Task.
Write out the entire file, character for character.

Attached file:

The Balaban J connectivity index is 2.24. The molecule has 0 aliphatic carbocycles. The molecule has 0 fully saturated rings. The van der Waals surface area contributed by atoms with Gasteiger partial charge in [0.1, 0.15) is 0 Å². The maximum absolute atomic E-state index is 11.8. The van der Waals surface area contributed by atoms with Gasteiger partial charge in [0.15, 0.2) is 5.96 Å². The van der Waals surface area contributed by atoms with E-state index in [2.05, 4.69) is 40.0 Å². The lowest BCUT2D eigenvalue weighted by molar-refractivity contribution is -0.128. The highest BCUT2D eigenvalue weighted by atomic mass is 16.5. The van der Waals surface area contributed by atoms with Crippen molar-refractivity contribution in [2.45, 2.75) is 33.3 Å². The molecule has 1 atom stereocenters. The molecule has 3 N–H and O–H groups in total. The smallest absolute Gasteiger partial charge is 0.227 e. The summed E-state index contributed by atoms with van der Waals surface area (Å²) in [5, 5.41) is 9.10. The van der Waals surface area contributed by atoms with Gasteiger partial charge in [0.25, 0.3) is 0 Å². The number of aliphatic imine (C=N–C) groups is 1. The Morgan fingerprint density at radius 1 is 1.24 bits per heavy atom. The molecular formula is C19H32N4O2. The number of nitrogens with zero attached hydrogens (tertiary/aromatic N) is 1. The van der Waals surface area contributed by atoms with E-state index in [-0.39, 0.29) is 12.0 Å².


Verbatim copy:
The Balaban J connectivity index is 2.24. The molecule has 0 aliphatic carbocycles. The molecule has 0 fully saturated rings. The van der Waals surface area contributed by atoms with Gasteiger partial charge in [0.1, 0.15) is 0 Å². The maximum absolute atomic E-state index is 11.8. The van der Waals surface area contributed by atoms with Gasteiger partial charge in [0.15, 0.2) is 5.96 Å². The van der Waals surface area contributed by atoms with E-state index in [2.05, 4.69) is 40.0 Å². The lowest BCUT2D eigenvalue weighted by molar-refractivity contribution is -0.128. The highest BCUT2D eigenvalue weighted by atomic mass is 16.5. The van der Waals surface area contributed by atoms with Crippen molar-refractivity contribution in [2.45, 2.75) is 33.3 Å². The molecule has 1 atom stereocenters. The molecule has 3 N–H and O–H groups in total. The smallest absolute Gasteiger partial charge is 0.227 e. The summed E-state index contributed by atoms with van der Waals surface area (Å²) in [5, 5.41) is 9.10. The van der Waals surface area contributed by atoms with Gasteiger partial charge in [0.25, 0.3) is 0 Å². The number of aliphatic imine (C=N–C) groups is 1. The Morgan fingerprint density at radius 1 is 1.24 bits per heavy atom. The molecular formula is C19H32N4O2. The number of nitrogens with zero attached hydrogens (tertiary/aromatic N) is 1. The van der Waals surface area contributed by atoms with E-state index in [-0.39, 0.29) is 12.0 Å².